Ironically, in 2010 when I had my best race, my Garmin got turned on in my transition bag, so it was almost dead before I started the race and it was cool. With what I’d done in training, I knew exactly what to do and thank goodness it lasted the whole race. But I didn’t have to panic about that, which would have wasted energy.

BRAD BROWN:  Out of those three, what type of athlete are you?

ADAM ZUCCO:  I would say more, if you’re making me pick one, I would say probably more technical. I definitely enjoy the data, but I race artistically I would say.

I was with, hopefully they wouldn’t think it was a bad thing, so I’ll just say, I was with a very well-known Ironman performing triathlete that was telling me once, just use the force out there. Go out there and use the force, we’re all kind of racing. And I’m like yeah, that’s okay until things are going bad, then you have no information to make changes from. So I definitely think you need to blend it.

BRAD BROWN:  Adam, as far as looking at the athletes you’re helping as well, my best mate, a coach and a pretty successful coach here in South Africa, and one thing that drives him absolutely nuts is athletes who don’t trust their coaches. I don’t use that term lightly, it’s a case of, you tell the athlete, you should be doing this session and then the athlete is second guessing about why they’re doing it and then they don’t really do it as well as they should do it. Does that drive you bonkers as a coach as well?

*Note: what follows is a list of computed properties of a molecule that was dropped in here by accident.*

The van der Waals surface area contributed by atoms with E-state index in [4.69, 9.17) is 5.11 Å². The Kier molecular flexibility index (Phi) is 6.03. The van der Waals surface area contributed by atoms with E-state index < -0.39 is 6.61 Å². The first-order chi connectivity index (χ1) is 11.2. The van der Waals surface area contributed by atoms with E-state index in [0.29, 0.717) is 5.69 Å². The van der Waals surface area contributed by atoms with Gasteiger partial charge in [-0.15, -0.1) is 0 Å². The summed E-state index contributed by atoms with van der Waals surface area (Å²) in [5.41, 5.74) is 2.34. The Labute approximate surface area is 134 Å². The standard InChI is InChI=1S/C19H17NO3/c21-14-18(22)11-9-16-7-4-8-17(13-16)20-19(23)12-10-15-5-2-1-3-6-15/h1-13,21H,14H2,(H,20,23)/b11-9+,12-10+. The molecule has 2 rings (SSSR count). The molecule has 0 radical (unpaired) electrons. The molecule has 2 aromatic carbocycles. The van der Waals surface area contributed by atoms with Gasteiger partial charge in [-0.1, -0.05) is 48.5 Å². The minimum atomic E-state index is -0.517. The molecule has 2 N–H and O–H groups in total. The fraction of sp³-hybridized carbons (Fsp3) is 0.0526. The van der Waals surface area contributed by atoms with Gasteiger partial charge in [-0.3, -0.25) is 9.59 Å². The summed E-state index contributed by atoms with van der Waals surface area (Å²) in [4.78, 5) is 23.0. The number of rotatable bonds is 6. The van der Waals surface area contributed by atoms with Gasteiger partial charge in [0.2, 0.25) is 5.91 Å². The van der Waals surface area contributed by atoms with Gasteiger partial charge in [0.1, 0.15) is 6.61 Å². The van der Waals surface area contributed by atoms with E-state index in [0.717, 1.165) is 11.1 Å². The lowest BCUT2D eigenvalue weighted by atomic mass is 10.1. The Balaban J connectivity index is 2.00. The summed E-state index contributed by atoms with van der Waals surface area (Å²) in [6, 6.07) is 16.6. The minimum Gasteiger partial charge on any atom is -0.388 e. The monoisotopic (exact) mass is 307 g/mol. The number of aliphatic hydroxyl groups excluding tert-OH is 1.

Learn to trust your coach

ADAM ZUCCO:  Yeah, it totally does and it sounds like I’d get along with your friend a lot. Even at the end of the day, I consider myself a successful coach, but at the same time, I still use a coach myself most of the time. Because you need someone to hold you accountable and at the end of the day, I might have a disagreement of how I would want to take on training, but at the end of the day, you have to agree on a plan that you know you both are going to follow. Because it’s just like, I tell my athletes, we don’t know what to change if we don’t know what the hell you’re doing.